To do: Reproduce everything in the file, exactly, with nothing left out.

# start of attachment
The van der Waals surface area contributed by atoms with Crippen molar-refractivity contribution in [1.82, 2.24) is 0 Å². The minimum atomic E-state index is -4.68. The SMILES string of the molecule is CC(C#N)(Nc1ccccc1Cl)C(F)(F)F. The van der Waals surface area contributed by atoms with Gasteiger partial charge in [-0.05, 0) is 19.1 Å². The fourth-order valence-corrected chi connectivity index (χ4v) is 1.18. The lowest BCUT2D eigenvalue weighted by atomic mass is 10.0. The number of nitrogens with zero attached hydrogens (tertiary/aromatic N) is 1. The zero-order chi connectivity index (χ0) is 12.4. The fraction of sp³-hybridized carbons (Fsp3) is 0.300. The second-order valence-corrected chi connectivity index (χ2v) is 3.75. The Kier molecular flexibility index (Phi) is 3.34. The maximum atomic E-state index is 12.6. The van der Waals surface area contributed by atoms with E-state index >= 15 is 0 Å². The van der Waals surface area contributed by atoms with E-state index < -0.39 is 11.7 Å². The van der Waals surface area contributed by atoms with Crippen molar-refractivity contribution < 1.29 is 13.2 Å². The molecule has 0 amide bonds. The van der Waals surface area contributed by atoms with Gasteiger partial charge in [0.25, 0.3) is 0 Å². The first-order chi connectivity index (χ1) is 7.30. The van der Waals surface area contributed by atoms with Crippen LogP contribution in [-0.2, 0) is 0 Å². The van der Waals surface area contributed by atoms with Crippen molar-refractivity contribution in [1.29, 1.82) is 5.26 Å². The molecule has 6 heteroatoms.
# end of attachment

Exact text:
The van der Waals surface area contributed by atoms with Crippen molar-refractivity contribution in [1.82, 2.24) is 0 Å². The minimum atomic E-state index is -4.68. The SMILES string of the molecule is CC(C#N)(Nc1ccccc1Cl)C(F)(F)F. The van der Waals surface area contributed by atoms with Gasteiger partial charge in [-0.05, 0) is 19.1 Å². The fourth-order valence-corrected chi connectivity index (χ4v) is 1.18. The lowest BCUT2D eigenvalue weighted by atomic mass is 10.0. The number of nitrogens with zero attached hydrogens (tertiary/aromatic N) is 1. The zero-order chi connectivity index (χ0) is 12.4. The fraction of sp³-hybridized carbons (Fsp3) is 0.300. The second-order valence-corrected chi connectivity index (χ2v) is 3.75. The Kier molecular flexibility index (Phi) is 3.34. The maximum atomic E-state index is 12.6. The van der Waals surface area contributed by atoms with E-state index >= 15 is 0 Å². The van der Waals surface area contributed by atoms with E-state index < -0.39 is 11.7 Å². The van der Waals surface area contributed by atoms with Crippen molar-refractivity contribution < 1.29 is 13.2 Å². The molecule has 0 amide bonds. The van der Waals surface area contributed by atoms with Gasteiger partial charge in [0.25, 0.3) is 0 Å². The first-order chi connectivity index (χ1) is 7.30. The van der Waals surface area contributed by atoms with Crippen LogP contribution in [-0.2, 0) is 0 Å². The van der Waals surface area contributed by atoms with Crippen molar-refractivity contribution in [1.29, 1.82) is 5.26 Å². The molecule has 6 heteroatoms.